Waste reduction startup RecycleSmart raises $1.15 million in crowdfunding campaign

- May 19, 2024 2 MIN READ
Marco Prayer and Giorgio Baracchi
RecycleSmart cofounders Marco Prayer and Giorgio Baracchi
A recycling startup dealing with problem products, such as soft plastics, coffee pods, blister packs and vapes, has raised $1.15 million from 1014 investors in a crowdfunding campaign.

Five-year-old Sydney-based RecycleSmart plans to accelerate it national expansion with the funds.

In the last 12 months, RecycleSmart has doubled its customer numbers, revenue and also seen its valuation jump from $15 million to $30m for the raise.

Since launching a B2B offering just under a year ago, nearly 800 companies have registered their interest, including Canva, Google, John Holland, Dolby Australia and WeWork.  

RecycleSmart cofounder and CEO Giorgio Baracchi said customers were strong backers of the raise.

“What delighted us most was that our customers were some of our strongest supporters,” he said.

“As the only service that provides traceability, transparency, and round-the-clock reporting for a reasonable price, we know how important we are to them.”

The business also has venture backing from Antler, Brisbane Angels, and Prisma Capital.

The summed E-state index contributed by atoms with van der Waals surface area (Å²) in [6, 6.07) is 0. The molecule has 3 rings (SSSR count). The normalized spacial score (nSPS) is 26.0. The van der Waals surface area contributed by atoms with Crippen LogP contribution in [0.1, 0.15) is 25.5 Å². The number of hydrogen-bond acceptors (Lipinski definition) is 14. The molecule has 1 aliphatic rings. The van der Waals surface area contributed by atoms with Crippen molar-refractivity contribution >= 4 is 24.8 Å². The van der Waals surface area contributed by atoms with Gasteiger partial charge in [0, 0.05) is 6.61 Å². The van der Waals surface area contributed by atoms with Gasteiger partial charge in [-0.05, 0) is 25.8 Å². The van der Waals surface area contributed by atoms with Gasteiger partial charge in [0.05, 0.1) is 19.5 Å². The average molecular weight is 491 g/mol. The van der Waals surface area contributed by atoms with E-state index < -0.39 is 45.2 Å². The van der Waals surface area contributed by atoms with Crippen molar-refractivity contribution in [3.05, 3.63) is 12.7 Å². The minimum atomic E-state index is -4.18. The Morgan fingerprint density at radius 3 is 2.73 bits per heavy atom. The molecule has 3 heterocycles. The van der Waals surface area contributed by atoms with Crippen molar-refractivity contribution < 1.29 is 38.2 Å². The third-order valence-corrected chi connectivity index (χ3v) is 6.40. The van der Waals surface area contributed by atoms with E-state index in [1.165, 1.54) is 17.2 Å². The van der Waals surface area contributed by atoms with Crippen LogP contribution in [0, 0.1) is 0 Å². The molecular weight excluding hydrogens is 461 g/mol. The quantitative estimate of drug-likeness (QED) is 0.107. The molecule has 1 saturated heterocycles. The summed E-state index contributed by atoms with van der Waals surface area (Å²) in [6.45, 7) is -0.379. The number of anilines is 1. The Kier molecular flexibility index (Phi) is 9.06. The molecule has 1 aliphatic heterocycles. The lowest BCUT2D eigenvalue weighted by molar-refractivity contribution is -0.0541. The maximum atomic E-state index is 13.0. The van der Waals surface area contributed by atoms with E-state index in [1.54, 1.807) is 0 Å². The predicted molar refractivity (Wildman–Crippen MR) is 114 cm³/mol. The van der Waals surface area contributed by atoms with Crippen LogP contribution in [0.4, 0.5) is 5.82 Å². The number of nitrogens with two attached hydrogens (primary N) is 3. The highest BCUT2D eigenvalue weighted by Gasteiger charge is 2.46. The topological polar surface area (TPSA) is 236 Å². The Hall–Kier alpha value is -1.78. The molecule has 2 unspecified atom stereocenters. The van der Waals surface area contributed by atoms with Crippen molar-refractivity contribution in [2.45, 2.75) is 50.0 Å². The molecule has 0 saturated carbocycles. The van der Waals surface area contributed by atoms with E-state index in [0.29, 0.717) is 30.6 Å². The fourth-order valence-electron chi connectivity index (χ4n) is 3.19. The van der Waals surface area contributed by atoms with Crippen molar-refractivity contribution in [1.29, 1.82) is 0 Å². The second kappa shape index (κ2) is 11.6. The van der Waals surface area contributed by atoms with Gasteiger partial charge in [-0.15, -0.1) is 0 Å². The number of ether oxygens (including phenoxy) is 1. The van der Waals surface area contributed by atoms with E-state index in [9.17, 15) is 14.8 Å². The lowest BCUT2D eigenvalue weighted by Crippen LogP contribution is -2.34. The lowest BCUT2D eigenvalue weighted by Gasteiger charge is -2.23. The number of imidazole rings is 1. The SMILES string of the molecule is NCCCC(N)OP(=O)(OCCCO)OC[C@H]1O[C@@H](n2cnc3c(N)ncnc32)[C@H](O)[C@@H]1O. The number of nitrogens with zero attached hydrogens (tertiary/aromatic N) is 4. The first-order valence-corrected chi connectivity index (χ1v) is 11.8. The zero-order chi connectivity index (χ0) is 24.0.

Recycle smart has saved 800 tonnes of material from landfill since its inception in 2019.  It collects almost everything – around 100 challenging recyclable materials – that can’t be placed in the yellow council bins and recycles or repurposes it, including batteries, clothes, soft plastics, e-waste, polystyrene and more. Soft plastics became an urgent problem in late 2022 after one of Australia’s largest soft plastic recycling programs, REDcycle, collapsed.

Baracchi said customers to book pickups via the app, and the startup analyses the collected recyclables, to offer data and insights to its clients.

“Through our partners, soft plastics will be shredded and converted to feedstock oil. We donate clothes and textiles in sellable condition to the Australian Red Cross or other charities and repurpose and recycle if they’re not,” he said.

“Valuable materials are extracted from e-waste. Polystyrene is granulated and pelletised to be transformed into raw material that can be used to make park benches, skirting boards, and even bee hives. We make sure every item has a second life.”

Canva’s Dan Bloom is a customer.

“RecyleSmart was able to satisfy all our waste needs and collect everything from one spot,” he said.

“The access to data was also crucial for us. It provides invaluable insights and lets us congratulate our team and make them feel good about their job and about being leaders when it comes to corporate Australia taking responsibility for its waste.”

RecycleSmart has also partnered with councils to provide subsidised, regular collections, including with Sydney’s Randwick City Council.